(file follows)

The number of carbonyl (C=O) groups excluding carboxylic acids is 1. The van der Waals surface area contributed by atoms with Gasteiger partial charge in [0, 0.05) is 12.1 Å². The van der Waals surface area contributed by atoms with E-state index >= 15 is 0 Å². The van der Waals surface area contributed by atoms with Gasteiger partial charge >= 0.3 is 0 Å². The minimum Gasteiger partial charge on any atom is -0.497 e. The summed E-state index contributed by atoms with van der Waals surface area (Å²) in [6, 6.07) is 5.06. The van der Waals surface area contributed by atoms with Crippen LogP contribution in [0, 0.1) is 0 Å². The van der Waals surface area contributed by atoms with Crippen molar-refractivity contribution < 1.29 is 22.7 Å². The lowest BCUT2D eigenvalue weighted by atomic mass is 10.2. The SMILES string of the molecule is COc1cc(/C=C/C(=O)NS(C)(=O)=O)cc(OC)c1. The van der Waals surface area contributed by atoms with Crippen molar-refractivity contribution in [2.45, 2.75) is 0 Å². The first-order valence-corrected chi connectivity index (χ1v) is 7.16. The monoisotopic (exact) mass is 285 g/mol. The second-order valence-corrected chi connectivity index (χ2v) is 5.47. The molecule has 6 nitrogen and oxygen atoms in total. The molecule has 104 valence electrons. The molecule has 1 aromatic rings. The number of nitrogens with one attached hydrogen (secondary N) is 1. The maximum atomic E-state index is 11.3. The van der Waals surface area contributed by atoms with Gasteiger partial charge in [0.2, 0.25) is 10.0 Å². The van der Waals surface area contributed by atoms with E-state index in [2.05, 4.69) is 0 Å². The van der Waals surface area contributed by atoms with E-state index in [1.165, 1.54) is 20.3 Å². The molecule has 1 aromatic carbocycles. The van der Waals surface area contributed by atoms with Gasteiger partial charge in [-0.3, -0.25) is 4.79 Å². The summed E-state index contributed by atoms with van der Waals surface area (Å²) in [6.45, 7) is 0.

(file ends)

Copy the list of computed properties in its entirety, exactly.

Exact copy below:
The number of carbonyl (C=O) groups excluding carboxylic acids is 1. The van der Waals surface area contributed by atoms with Gasteiger partial charge in [0, 0.05) is 12.1 Å². The van der Waals surface area contributed by atoms with E-state index >= 15 is 0 Å². The van der Waals surface area contributed by atoms with Gasteiger partial charge >= 0.3 is 0 Å². The minimum Gasteiger partial charge on any atom is -0.497 e. The summed E-state index contributed by atoms with van der Waals surface area (Å²) in [6, 6.07) is 5.06. The van der Waals surface area contributed by atoms with Crippen LogP contribution in [0, 0.1) is 0 Å². The van der Waals surface area contributed by atoms with Crippen molar-refractivity contribution < 1.29 is 22.7 Å². The lowest BCUT2D eigenvalue weighted by atomic mass is 10.2. The SMILES string of the molecule is COc1cc(/C=C/C(=O)NS(C)(=O)=O)cc(OC)c1. The van der Waals surface area contributed by atoms with Crippen molar-refractivity contribution in [2.45, 2.75) is 0 Å². The first-order valence-corrected chi connectivity index (χ1v) is 7.16. The monoisotopic (exact) mass is 285 g/mol. The second-order valence-corrected chi connectivity index (χ2v) is 5.47. The molecule has 6 nitrogen and oxygen atoms in total. The molecule has 104 valence electrons. The molecule has 1 aromatic rings. The number of nitrogens with one attached hydrogen (secondary N) is 1. The maximum atomic E-state index is 11.3. The van der Waals surface area contributed by atoms with Gasteiger partial charge in [0.2, 0.25) is 10.0 Å². The van der Waals surface area contributed by atoms with E-state index in [2.05, 4.69) is 0 Å². The van der Waals surface area contributed by atoms with E-state index in [1.165, 1.54) is 20.3 Å². The molecule has 1 aromatic carbocycles. The van der Waals surface area contributed by atoms with Gasteiger partial charge in [-0.3, -0.25) is 4.79 Å². The summed E-state index contributed by atoms with van der Waals surface area (Å²) in [6.45, 7) is 0.